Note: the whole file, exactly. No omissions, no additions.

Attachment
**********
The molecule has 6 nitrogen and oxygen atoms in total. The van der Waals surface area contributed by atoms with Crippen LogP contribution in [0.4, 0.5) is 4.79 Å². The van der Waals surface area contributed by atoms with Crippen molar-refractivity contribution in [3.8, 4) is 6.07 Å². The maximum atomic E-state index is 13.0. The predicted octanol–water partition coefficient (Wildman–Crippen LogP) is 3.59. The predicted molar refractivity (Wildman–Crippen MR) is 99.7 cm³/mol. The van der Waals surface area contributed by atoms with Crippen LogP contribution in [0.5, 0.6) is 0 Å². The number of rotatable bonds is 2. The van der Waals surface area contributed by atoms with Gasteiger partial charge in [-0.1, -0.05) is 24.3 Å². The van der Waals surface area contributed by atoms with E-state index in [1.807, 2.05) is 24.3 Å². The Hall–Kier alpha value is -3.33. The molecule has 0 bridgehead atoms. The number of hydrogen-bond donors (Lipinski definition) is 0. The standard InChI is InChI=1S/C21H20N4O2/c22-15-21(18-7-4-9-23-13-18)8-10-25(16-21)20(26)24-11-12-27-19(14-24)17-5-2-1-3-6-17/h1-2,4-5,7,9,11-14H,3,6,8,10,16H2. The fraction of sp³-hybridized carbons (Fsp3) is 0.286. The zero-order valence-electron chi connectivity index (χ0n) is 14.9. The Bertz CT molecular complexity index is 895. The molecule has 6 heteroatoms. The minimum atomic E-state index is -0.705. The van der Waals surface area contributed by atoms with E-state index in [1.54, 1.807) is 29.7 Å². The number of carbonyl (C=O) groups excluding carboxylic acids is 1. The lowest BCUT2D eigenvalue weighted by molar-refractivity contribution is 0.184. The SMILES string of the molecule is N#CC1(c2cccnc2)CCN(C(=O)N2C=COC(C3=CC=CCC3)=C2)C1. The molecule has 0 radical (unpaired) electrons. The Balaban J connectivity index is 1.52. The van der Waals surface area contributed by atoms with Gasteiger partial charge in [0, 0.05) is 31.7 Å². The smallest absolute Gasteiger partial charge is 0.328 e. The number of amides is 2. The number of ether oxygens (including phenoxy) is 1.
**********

The molecule has 6 nitrogen and oxygen atoms in total. The van der Waals surface area contributed by atoms with Crippen LogP contribution in [0.4, 0.5) is 4.79 Å². The van der Waals surface area contributed by atoms with Crippen molar-refractivity contribution in [3.8, 4) is 6.07 Å². The maximum atomic E-state index is 13.0. The predicted octanol–water partition coefficient (Wildman–Crippen LogP) is 3.59. The predicted molar refractivity (Wildman–Crippen MR) is 99.7 cm³/mol. The van der Waals surface area contributed by atoms with Crippen LogP contribution in [0.5, 0.6) is 0 Å². The number of rotatable bonds is 2. The van der Waals surface area contributed by atoms with Gasteiger partial charge in [-0.1, -0.05) is 24.3 Å². The van der Waals surface area contributed by atoms with E-state index in [1.807, 2.05) is 24.3 Å². The Hall–Kier alpha value is -3.33. The molecule has 0 bridgehead atoms. The number of hydrogen-bond donors (Lipinski definition) is 0. The standard InChI is InChI=1S/C21H20N4O2/c22-15-21(18-7-4-9-23-13-18)8-10-25(16-21)20(26)24-11-12-27-19(14-24)17-5-2-1-3-6-17/h1-2,4-5,7,9,11-14H,3,6,8,10,16H2. The fraction of sp³-hybridized carbons (Fsp3) is 0.286. The zero-order valence-electron chi connectivity index (χ0n) is 14.9. The Bertz CT molecular complexity index is 895. The molecule has 6 heteroatoms. The minimum atomic E-state index is -0.705. The van der Waals surface area contributed by atoms with E-state index in [1.54, 1.807) is 29.7 Å². The number of carbonyl (C=O) groups excluding carboxylic acids is 1. The lowest BCUT2D eigenvalue weighted by molar-refractivity contribution is 0.184. The SMILES string of the molecule is N#CC1(c2cccnc2)CCN(C(=O)N2C=COC(C3=CC=CCC3)=C2)C1. The molecule has 0 radical (unpaired) electrons. The Balaban J connectivity index is 1.52. The van der Waals surface area contributed by atoms with Gasteiger partial charge in [0, 0.05) is 31.7 Å². The smallest absolute Gasteiger partial charge is 0.328 e. The number of amides is 2. The number of ether oxygens (including phenoxy) is 1.